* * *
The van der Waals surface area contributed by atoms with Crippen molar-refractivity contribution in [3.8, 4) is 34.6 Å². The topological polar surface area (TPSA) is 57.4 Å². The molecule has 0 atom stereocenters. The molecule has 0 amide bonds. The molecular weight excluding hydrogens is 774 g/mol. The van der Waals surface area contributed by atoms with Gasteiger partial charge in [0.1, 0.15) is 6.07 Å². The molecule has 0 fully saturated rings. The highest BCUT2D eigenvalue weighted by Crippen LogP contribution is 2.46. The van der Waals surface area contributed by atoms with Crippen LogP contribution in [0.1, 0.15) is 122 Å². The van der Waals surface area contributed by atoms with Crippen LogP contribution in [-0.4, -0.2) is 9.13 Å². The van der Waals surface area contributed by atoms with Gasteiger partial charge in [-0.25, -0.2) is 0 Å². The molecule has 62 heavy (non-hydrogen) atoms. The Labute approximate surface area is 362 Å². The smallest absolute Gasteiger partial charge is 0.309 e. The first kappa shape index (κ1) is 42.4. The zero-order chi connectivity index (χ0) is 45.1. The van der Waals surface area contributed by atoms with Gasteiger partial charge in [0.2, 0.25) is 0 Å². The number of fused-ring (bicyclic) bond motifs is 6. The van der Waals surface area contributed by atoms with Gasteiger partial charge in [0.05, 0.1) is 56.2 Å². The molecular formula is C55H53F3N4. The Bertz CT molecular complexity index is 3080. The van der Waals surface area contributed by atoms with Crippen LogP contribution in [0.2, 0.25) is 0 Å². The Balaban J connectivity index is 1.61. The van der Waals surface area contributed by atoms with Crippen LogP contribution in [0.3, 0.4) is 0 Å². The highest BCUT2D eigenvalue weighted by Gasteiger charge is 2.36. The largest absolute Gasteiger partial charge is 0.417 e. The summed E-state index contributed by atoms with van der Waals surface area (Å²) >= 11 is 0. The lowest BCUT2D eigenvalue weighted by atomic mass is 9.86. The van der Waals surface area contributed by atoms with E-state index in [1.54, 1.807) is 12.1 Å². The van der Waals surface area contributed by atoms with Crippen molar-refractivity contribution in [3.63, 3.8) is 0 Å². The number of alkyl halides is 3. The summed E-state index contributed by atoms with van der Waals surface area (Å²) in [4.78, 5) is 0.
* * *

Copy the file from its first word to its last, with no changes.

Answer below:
The van der Waals surface area contributed by atoms with Crippen molar-refractivity contribution in [3.8, 4) is 34.6 Å². The topological polar surface area (TPSA) is 57.4 Å². The molecule has 0 atom stereocenters. The molecule has 0 amide bonds. The molecular weight excluding hydrogens is 774 g/mol. The van der Waals surface area contributed by atoms with Gasteiger partial charge in [0.1, 0.15) is 6.07 Å². The molecule has 0 fully saturated rings. The highest BCUT2D eigenvalue weighted by Crippen LogP contribution is 2.46. The van der Waals surface area contributed by atoms with Crippen LogP contribution in [0.1, 0.15) is 122 Å². The van der Waals surface area contributed by atoms with Crippen LogP contribution in [-0.4, -0.2) is 9.13 Å². The van der Waals surface area contributed by atoms with Gasteiger partial charge in [-0.25, -0.2) is 0 Å². The molecule has 62 heavy (non-hydrogen) atoms. The Labute approximate surface area is 362 Å². The smallest absolute Gasteiger partial charge is 0.309 e. The first kappa shape index (κ1) is 42.4. The zero-order chi connectivity index (χ0) is 45.1. The van der Waals surface area contributed by atoms with Gasteiger partial charge in [0.2, 0.25) is 0 Å². The number of fused-ring (bicyclic) bond motifs is 6. The van der Waals surface area contributed by atoms with Gasteiger partial charge in [0.05, 0.1) is 56.2 Å². The molecular formula is C55H53F3N4. The Bertz CT molecular complexity index is 3080. The van der Waals surface area contributed by atoms with Crippen LogP contribution in [0.2, 0.25) is 0 Å². The Balaban J connectivity index is 1.61. The van der Waals surface area contributed by atoms with Crippen LogP contribution in [0.3, 0.4) is 0 Å². The highest BCUT2D eigenvalue weighted by Gasteiger charge is 2.36. The largest absolute Gasteiger partial charge is 0.417 e. The summed E-state index contributed by atoms with van der Waals surface area (Å²) >= 11 is 0. The lowest BCUT2D eigenvalue weighted by atomic mass is 9.86. The van der Waals surface area contributed by atoms with E-state index in [1.54, 1.807) is 12.1 Å². The van der Waals surface area contributed by atoms with Crippen molar-refractivity contribution in [3.63, 3.8) is 0 Å². The number of alkyl halides is 3. The summed E-state index contributed by atoms with van der Waals surface area (Å²) in [4.78, 5) is 0.